So maybe Prinny and Megs are right to sever as many links as they can from the Royal whipping post.  I find it quite exciting – two upper-tier Royals wanting to support themselves; two members of the nobility the common tax-payer no longer has to finance.   I think they should take up farming – their father is quite expert in that department, and there’s nothing like growing your own to develop character.  Meghan and turnips, a marriage made in heaven!

Good luck to them!  I’d like to believe there is a hostelry somewhere at which our Greater and Gooder exports share conviviality:   Lewis Hamilton shoulder to shoulder with Reg Dwight, Sean Connery entertaining Sir Cliff Richard with an Irish joke or two,  Michael Caine insisting Daniel Day Lewis should only blow the bloody doors off…and in walks Harry Windsor, Duke of Sussex, shaking his collection box…

© Frederick Anderson 2019.  Unauthorized use and/or duplication of this material without express and written permission from the author is strictly prohibited. Excerpts and links may be used, provided that full and clear credit is given to Frederick Anderson with specific direction to the original content.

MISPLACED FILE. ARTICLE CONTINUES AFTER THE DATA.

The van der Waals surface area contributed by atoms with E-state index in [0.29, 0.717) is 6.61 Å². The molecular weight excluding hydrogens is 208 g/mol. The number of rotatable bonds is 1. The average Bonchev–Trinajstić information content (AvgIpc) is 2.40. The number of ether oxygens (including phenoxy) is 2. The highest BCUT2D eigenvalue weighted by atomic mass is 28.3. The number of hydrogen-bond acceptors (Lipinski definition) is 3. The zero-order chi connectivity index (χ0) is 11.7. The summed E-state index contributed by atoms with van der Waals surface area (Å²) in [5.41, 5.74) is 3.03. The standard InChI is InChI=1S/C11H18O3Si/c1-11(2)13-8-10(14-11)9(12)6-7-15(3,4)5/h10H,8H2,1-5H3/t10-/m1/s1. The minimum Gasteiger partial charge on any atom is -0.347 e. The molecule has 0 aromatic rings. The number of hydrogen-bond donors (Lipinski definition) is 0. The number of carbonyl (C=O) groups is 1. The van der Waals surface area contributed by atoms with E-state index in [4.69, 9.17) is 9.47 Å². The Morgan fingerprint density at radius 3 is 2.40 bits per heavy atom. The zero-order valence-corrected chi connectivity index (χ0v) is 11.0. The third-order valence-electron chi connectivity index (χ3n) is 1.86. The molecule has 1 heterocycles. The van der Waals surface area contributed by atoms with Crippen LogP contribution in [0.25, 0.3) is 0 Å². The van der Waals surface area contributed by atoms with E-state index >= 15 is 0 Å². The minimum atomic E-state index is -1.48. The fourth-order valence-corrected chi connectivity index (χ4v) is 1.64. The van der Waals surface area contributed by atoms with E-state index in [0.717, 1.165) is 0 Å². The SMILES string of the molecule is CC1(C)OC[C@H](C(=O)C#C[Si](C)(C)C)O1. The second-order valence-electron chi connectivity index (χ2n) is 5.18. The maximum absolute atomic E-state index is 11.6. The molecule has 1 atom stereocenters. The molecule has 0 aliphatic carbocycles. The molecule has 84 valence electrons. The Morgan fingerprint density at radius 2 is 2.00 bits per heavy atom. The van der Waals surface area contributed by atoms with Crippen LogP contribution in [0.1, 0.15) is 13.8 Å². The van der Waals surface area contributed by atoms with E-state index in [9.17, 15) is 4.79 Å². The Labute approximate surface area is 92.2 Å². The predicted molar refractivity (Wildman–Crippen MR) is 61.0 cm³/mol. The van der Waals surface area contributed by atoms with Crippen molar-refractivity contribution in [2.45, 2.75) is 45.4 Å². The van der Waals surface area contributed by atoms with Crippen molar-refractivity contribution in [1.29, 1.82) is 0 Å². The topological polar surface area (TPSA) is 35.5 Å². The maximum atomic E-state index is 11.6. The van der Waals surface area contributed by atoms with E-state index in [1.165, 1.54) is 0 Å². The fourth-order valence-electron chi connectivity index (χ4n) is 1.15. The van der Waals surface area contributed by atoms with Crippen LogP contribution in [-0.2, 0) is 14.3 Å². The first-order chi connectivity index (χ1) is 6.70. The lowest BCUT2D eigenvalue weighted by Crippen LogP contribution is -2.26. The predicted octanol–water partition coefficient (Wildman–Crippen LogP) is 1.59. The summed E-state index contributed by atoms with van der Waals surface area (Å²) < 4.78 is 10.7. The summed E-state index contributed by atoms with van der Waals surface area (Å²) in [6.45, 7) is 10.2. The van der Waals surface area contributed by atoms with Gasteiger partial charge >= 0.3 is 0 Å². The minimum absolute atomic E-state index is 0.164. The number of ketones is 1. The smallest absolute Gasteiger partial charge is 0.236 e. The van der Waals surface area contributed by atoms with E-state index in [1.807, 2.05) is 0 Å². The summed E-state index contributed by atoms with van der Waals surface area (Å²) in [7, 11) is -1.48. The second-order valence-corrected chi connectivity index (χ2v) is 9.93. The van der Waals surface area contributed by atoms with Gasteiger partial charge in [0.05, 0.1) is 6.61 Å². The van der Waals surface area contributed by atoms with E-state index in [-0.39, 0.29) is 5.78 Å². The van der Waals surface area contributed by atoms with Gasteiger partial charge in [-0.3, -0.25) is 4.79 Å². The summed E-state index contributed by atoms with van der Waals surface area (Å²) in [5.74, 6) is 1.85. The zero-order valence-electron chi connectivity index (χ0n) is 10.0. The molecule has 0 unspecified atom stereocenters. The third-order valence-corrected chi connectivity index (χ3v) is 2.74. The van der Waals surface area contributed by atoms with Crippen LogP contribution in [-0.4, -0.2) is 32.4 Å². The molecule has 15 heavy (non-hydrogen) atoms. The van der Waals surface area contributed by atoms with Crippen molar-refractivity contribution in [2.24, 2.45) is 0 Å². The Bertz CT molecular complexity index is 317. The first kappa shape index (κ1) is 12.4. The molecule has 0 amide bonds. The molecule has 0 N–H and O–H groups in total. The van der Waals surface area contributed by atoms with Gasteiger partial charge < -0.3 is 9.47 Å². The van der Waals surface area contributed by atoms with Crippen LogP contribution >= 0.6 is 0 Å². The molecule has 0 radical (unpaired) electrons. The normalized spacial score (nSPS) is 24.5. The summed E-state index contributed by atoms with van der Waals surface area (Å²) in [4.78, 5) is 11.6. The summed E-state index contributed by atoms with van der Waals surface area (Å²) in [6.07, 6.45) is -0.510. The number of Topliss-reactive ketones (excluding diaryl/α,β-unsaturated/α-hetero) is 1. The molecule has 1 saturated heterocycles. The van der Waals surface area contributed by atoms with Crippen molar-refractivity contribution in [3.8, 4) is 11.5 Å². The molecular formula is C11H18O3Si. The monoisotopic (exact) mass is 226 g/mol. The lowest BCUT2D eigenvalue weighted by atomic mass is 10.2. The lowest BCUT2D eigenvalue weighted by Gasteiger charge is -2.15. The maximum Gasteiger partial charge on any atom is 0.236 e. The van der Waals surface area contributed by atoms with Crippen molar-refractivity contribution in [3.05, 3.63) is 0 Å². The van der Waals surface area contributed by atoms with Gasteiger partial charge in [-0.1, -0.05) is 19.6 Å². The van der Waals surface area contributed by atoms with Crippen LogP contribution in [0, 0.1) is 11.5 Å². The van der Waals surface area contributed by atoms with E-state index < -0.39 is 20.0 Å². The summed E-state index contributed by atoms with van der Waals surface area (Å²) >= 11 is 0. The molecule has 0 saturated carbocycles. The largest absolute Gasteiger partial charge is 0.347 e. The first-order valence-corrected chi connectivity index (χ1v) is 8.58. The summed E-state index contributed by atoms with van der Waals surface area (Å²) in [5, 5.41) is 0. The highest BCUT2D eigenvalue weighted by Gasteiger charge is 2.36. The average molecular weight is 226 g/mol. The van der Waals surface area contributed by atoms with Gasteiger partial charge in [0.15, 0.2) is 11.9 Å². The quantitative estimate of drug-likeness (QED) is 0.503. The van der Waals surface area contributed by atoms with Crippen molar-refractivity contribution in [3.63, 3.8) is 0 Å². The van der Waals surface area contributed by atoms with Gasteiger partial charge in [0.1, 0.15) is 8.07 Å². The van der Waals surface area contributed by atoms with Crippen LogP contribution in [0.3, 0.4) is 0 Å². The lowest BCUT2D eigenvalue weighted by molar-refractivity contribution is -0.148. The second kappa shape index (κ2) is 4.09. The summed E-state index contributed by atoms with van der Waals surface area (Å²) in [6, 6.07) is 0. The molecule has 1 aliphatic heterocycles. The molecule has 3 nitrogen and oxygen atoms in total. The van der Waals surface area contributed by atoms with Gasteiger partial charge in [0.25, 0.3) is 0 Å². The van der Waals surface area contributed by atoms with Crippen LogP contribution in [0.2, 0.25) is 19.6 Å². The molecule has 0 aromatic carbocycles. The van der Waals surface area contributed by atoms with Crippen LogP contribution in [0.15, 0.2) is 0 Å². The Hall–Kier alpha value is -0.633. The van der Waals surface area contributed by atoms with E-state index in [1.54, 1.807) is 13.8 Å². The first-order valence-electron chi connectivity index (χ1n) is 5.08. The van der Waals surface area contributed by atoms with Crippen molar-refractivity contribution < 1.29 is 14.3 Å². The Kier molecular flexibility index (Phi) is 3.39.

Hallbury Summer – Episode Nineteen. Chameleons

The story so far:

Still vying with his conscience Joe has made an offer to buy the Lamb house in Hallbury.  He traces his brother Michael’s steps on the day of Violet Parkin’s murder by visiting the Marsden-on-Sea house that was his regular haunt when the care home allowed, and he finds that Michael managed to escape supervision and was missing for several hours on that day.  He also learns of a mysterious smartly dressed man who met with him at a café he frequented in the town.  Meanwhile, Joe’s every move is being followed…

 

Joe returned to his Aunt and Uncle’s house to find they had gone out for the evening.  A note on the hall table advised him that his offer for the Lamb house had been accepted so he tried the estate agent’s business number; there was no reply.  Resigning himself to yet another visit to Braunston the next morning, he raided Julia’s cupboards for cold beef and threw together a sandwich before retiring to his room, plate of food in one hand and large Bacardi in the other.  There, called by the temptation of a warm bed and lulled by the steady lash of rain against his window, he slept.

The penalty for sleep was harsh:  sleep brought dreams; dreams brought the past, vivid and real, back to life.  The lips which smothered his face in kisses this time were Marian’s; kisses that were fierce, urgent, the teeth behind the lips teasing, nipping, demanding him.  They had made love so many times yet still it seemed she needed more.    What was it?  What was so wrong about that night?  After months when he had thought he was losing her, when she had seemed uninterested in sex or even just bored, there she was, an animal in his bed, so desperately wanting he thought her almost insane.